2013 Superuco "Calcareo Granito - Tupungato" Malbec Uco Valley

SKU #1222698 96 points James Suckling

 This is so sexy and polished. Full-bodied, yet refined and long. Seamless and ethereal. Drink or hold.  (5/2016)

95 points Robert Parker's Wine Advocate

 The 2013 Calcáreo Granito de Gualtallary starts with lactic notes followed by ripe plum and ripe skin aromas from grapes grown at higher altitude, closer to the sun. It is a bit wild. The palate is tremendously mineral, with a chalky texture and incredible length. The tannins are ultra-fine and the wine is compact, very harmonious. This is the more austere and mineral of the three. Awesome value! (LG)  (8/2015)

K&L Notes

Superuco is a very current look at the most exciting terroirs of Argentina's Uco Valley, as selected by the brothers Michelini, a merry band of guys who are simply looking to produce expressive, terroir-driven wines from their home base in the Uco Valley. They have made three beautiful wines, each one a bit different, reflecting its soil type and sub-district within the Uco Valley.

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Price: $39.99
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Staff Image By: Gary Westby | K&L Staff Member | Review Date: 11/10/2015 | Send Email
This has to be one of the most macho wines in the store- but look out, this is no stuffed shirt! The muscle in this inky, big, intense Malbec is for real, and there is no sweetness or obvious oak in the bottle. The Superuco Tupungato will be my go to recommendation for hunters of venison and boar to pair with the most ornery of their kills. The only other wines we have that are close to this scale are from Cornas!

Staff Image By: Joe Manekin | K&L Staff Member | Review Date: 9/16/2015 | Send Email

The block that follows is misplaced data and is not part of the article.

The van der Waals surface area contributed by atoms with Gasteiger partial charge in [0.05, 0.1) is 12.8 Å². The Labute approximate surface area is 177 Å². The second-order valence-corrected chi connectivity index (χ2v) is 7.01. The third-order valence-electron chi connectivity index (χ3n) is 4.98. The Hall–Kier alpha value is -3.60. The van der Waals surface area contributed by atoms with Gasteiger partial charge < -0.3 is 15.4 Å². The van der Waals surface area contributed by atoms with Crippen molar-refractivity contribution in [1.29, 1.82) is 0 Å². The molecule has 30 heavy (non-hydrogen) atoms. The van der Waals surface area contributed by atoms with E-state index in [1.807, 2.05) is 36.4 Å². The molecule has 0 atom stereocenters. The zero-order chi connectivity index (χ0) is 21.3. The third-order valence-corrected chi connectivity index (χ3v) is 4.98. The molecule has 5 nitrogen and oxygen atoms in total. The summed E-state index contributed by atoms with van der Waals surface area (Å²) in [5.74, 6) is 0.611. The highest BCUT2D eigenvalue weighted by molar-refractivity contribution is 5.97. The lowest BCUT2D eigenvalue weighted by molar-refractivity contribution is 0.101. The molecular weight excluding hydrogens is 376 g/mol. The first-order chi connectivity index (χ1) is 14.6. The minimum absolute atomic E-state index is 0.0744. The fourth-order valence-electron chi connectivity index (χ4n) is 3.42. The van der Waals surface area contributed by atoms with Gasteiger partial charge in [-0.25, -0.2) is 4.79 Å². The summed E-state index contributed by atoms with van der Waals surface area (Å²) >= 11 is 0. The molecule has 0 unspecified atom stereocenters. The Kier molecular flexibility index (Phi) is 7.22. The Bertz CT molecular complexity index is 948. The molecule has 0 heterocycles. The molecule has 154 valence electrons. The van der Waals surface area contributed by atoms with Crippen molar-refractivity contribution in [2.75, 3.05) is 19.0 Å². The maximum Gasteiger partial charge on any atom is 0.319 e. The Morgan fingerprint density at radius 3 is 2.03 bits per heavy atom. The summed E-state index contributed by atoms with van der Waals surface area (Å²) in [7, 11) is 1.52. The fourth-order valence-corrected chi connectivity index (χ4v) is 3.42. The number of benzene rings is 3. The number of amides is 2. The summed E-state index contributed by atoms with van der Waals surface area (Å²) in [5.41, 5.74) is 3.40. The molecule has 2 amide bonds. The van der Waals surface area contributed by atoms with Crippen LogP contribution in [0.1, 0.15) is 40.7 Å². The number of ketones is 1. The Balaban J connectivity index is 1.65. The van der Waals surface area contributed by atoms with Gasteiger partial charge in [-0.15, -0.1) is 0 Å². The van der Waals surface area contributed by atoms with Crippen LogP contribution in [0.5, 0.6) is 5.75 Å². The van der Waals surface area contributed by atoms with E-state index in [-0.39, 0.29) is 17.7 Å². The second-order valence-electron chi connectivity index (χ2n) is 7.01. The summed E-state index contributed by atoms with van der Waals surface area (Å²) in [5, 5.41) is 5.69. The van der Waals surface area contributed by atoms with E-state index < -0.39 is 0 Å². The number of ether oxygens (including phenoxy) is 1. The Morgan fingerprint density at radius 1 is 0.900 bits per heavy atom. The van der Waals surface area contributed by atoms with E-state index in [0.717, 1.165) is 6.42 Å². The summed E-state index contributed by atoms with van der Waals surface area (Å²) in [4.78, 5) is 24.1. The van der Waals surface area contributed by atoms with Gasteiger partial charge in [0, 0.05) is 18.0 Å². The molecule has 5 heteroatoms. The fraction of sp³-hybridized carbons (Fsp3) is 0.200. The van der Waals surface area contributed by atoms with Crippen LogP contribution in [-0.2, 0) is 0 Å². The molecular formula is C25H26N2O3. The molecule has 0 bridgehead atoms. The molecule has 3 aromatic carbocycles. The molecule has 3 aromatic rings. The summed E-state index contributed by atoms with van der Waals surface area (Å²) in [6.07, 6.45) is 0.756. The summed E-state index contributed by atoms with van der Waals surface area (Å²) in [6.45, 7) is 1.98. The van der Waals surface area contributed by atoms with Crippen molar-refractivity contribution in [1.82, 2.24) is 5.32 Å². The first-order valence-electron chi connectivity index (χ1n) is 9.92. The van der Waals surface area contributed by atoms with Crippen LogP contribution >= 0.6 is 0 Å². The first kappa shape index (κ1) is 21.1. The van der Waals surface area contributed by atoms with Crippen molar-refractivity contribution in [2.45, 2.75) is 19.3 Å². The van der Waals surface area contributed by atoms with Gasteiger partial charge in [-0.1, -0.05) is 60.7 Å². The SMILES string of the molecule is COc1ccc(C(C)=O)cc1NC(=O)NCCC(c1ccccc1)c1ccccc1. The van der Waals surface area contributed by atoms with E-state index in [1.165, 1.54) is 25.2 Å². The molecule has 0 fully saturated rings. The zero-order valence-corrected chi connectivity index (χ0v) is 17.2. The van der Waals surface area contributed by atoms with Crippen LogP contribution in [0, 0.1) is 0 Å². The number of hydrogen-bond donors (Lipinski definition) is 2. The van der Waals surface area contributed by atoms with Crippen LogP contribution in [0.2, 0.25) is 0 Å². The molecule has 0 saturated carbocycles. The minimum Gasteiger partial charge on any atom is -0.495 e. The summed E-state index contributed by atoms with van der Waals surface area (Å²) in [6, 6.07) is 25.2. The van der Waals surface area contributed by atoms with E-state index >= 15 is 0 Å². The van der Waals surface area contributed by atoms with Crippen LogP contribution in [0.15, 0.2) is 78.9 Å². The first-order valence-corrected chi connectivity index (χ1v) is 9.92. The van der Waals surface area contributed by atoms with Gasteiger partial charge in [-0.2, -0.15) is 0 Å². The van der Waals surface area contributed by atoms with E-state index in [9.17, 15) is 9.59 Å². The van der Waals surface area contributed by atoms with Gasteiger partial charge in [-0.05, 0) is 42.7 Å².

I love this wine. To my palate, while it certainly is crunchy and very much defined by a forcefully fresh minerality, perhaps a "vertical" quality as I often hear Argentineans and Chileans put it, I also find the wine very approachable now. Mixed berry aromas are well defined and so pure, with great energy on the palate, lots of persistence, fresh acidity and a long finish. This is a Malbec splurge that is well worth it. Drink now or age 5-7 years (that's a conservative window, I suspect it may continue to drink well beyond that).

Additional Information:



- These days if you're drinking a Malbec it's probably from Argentina. The most planted grape in that country, varietally-labeled Argentine Malbecs are one of the wine market's great values, prized for their slight herbal component and dark, luscious fruit. Structurally, Argentina's Malbecs are much different than those grown in the grape's native France; they are riper, fruitier and fleshier. In France, the best iterations of Malbec can be found in the Cahors, where it can be quite decadent. It is also planted in the Loire Valley, where it is called Côt and is often blended with Cabernet Sauvignon or Gamay, and in Bordeaux, where it has fallen from favor in many of the region's great blends because it is difficult to grow. In the United States, the varietal is frequently added to Meritage wines - Bordeaux style blends - but it is rarely found on its own.


- Argentina is regarded as one of the most dynamic wine-producing nations in the world, and possibly the most important wine-producing region in South America. Only four countries in the world produce more wine than Argentina. Considerable investments (much of which has come from famous French, Italian and California wine producers) have been made in new vineyards and winemaking technology in the past several years, which along with recent plantings of more premium varieties of grapes, has made Argentina much more competitive internationally. The Mendoza region is the most important region in Argentina's wine industry. And Malbec, among other Bordeaux varietals grown here, reigns supreme. Click for a list of bestselling items from Argentina.
Alcohol Content (%): 14